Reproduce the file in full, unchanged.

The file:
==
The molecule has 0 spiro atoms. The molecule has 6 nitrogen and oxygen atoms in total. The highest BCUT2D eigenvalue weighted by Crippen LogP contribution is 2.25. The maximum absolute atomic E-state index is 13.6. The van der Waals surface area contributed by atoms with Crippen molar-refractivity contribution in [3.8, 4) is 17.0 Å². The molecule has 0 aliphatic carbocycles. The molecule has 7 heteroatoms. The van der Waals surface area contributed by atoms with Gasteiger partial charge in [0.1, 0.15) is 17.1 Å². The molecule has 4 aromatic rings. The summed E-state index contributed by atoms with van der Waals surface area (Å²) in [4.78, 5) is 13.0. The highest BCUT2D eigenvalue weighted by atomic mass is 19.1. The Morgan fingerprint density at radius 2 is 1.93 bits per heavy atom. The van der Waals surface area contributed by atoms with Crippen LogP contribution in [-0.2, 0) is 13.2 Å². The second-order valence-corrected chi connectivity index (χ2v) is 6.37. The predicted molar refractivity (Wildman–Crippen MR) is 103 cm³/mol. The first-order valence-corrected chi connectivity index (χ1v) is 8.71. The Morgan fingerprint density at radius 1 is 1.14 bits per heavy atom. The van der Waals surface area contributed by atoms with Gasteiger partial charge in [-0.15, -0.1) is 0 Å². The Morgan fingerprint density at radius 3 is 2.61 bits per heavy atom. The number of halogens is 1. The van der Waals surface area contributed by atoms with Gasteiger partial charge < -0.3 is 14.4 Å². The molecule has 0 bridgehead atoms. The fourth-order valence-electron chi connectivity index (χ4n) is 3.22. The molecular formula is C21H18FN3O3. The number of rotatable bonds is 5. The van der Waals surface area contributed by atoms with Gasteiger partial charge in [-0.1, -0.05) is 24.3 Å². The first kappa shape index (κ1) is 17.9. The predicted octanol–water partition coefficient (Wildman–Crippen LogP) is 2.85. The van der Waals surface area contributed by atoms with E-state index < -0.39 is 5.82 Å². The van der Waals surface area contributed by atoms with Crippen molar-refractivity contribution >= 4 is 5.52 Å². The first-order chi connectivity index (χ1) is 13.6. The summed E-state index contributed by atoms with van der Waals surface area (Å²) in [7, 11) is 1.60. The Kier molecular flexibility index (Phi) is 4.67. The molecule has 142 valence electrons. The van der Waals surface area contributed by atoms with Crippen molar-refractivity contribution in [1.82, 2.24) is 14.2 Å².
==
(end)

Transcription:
The molecule has 0 spiro atoms. The molecule has 6 nitrogen and oxygen atoms in total. The highest BCUT2D eigenvalue weighted by Crippen LogP contribution is 2.25. The maximum absolute atomic E-state index is 13.6. The van der Waals surface area contributed by atoms with Crippen molar-refractivity contribution in [3.8, 4) is 17.0 Å². The molecule has 0 aliphatic carbocycles. The molecule has 7 heteroatoms. The van der Waals surface area contributed by atoms with Gasteiger partial charge in [0.1, 0.15) is 17.1 Å². The molecule has 4 aromatic rings. The summed E-state index contributed by atoms with van der Waals surface area (Å²) in [4.78, 5) is 13.0. The highest BCUT2D eigenvalue weighted by atomic mass is 19.1. The Morgan fingerprint density at radius 2 is 1.93 bits per heavy atom. The van der Waals surface area contributed by atoms with Crippen LogP contribution in [-0.2, 0) is 13.2 Å². The second-order valence-corrected chi connectivity index (χ2v) is 6.37. The predicted molar refractivity (Wildman–Crippen MR) is 103 cm³/mol. The first-order valence-corrected chi connectivity index (χ1v) is 8.71. The Morgan fingerprint density at radius 1 is 1.14 bits per heavy atom. The van der Waals surface area contributed by atoms with Gasteiger partial charge in [-0.15, -0.1) is 0 Å². The Morgan fingerprint density at radius 3 is 2.61 bits per heavy atom. The number of halogens is 1. The van der Waals surface area contributed by atoms with Gasteiger partial charge < -0.3 is 14.4 Å². The molecule has 0 bridgehead atoms. The fourth-order valence-electron chi connectivity index (χ4n) is 3.22. The molecular formula is C21H18FN3O3. The number of rotatable bonds is 5. The van der Waals surface area contributed by atoms with Gasteiger partial charge in [-0.1, -0.05) is 24.3 Å². The first kappa shape index (κ1) is 17.9. The predicted octanol–water partition coefficient (Wildman–Crippen LogP) is 2.85. The van der Waals surface area contributed by atoms with E-state index < -0.39 is 5.82 Å². The van der Waals surface area contributed by atoms with Crippen molar-refractivity contribution >= 4 is 5.52 Å². The first-order chi connectivity index (χ1) is 13.6. The summed E-state index contributed by atoms with van der Waals surface area (Å²) in [7, 11) is 1.60. The Kier molecular flexibility index (Phi) is 4.67. The molecule has 142 valence electrons. The van der Waals surface area contributed by atoms with Crippen molar-refractivity contribution in [1.82, 2.24) is 14.2 Å².